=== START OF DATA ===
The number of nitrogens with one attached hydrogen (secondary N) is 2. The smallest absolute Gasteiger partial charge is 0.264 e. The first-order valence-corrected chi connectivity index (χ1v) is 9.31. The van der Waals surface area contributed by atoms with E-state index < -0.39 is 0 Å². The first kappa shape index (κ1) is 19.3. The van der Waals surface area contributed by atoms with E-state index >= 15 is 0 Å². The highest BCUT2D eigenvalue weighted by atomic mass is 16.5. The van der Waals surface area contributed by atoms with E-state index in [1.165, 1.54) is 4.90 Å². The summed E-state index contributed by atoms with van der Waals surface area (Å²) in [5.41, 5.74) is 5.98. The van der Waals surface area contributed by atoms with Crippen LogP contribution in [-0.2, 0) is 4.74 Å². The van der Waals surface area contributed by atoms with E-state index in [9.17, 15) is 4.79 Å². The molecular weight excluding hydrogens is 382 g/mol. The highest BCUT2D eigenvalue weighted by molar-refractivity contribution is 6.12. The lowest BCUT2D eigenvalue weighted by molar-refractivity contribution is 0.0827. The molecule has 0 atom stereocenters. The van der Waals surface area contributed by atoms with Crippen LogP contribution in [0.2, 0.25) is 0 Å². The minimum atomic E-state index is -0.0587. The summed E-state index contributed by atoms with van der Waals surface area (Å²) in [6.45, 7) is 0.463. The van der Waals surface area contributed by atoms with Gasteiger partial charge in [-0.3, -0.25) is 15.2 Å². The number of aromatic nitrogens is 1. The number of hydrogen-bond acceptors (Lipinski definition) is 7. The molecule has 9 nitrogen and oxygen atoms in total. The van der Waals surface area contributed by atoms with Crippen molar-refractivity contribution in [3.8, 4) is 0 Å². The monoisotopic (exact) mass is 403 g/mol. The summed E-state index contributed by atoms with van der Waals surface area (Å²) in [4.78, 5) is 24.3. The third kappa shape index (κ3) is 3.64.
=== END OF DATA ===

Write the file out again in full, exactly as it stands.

The number of nitrogens with one attached hydrogen (secondary N) is 2. The smallest absolute Gasteiger partial charge is 0.264 e. The first-order valence-corrected chi connectivity index (χ1v) is 9.31. The van der Waals surface area contributed by atoms with E-state index < -0.39 is 0 Å². The first kappa shape index (κ1) is 19.3. The van der Waals surface area contributed by atoms with E-state index >= 15 is 0 Å². The highest BCUT2D eigenvalue weighted by atomic mass is 16.5. The van der Waals surface area contributed by atoms with E-state index in [1.165, 1.54) is 4.90 Å². The summed E-state index contributed by atoms with van der Waals surface area (Å²) in [5.41, 5.74) is 5.98. The van der Waals surface area contributed by atoms with Crippen LogP contribution in [-0.2, 0) is 4.74 Å². The van der Waals surface area contributed by atoms with E-state index in [9.17, 15) is 4.79 Å². The molecular weight excluding hydrogens is 382 g/mol. The highest BCUT2D eigenvalue weighted by molar-refractivity contribution is 6.12. The lowest BCUT2D eigenvalue weighted by molar-refractivity contribution is 0.0827. The molecule has 0 atom stereocenters. The van der Waals surface area contributed by atoms with Crippen LogP contribution in [0.2, 0.25) is 0 Å². The minimum atomic E-state index is -0.0587. The summed E-state index contributed by atoms with van der Waals surface area (Å²) in [6.45, 7) is 0.463. The van der Waals surface area contributed by atoms with Gasteiger partial charge in [-0.3, -0.25) is 15.2 Å². The number of aromatic nitrogens is 1. The number of hydrogen-bond acceptors (Lipinski definition) is 7. The molecule has 9 nitrogen and oxygen atoms in total. The van der Waals surface area contributed by atoms with Crippen molar-refractivity contribution in [3.8, 4) is 0 Å². The monoisotopic (exact) mass is 403 g/mol. The summed E-state index contributed by atoms with van der Waals surface area (Å²) in [4.78, 5) is 24.3. The third kappa shape index (κ3) is 3.64.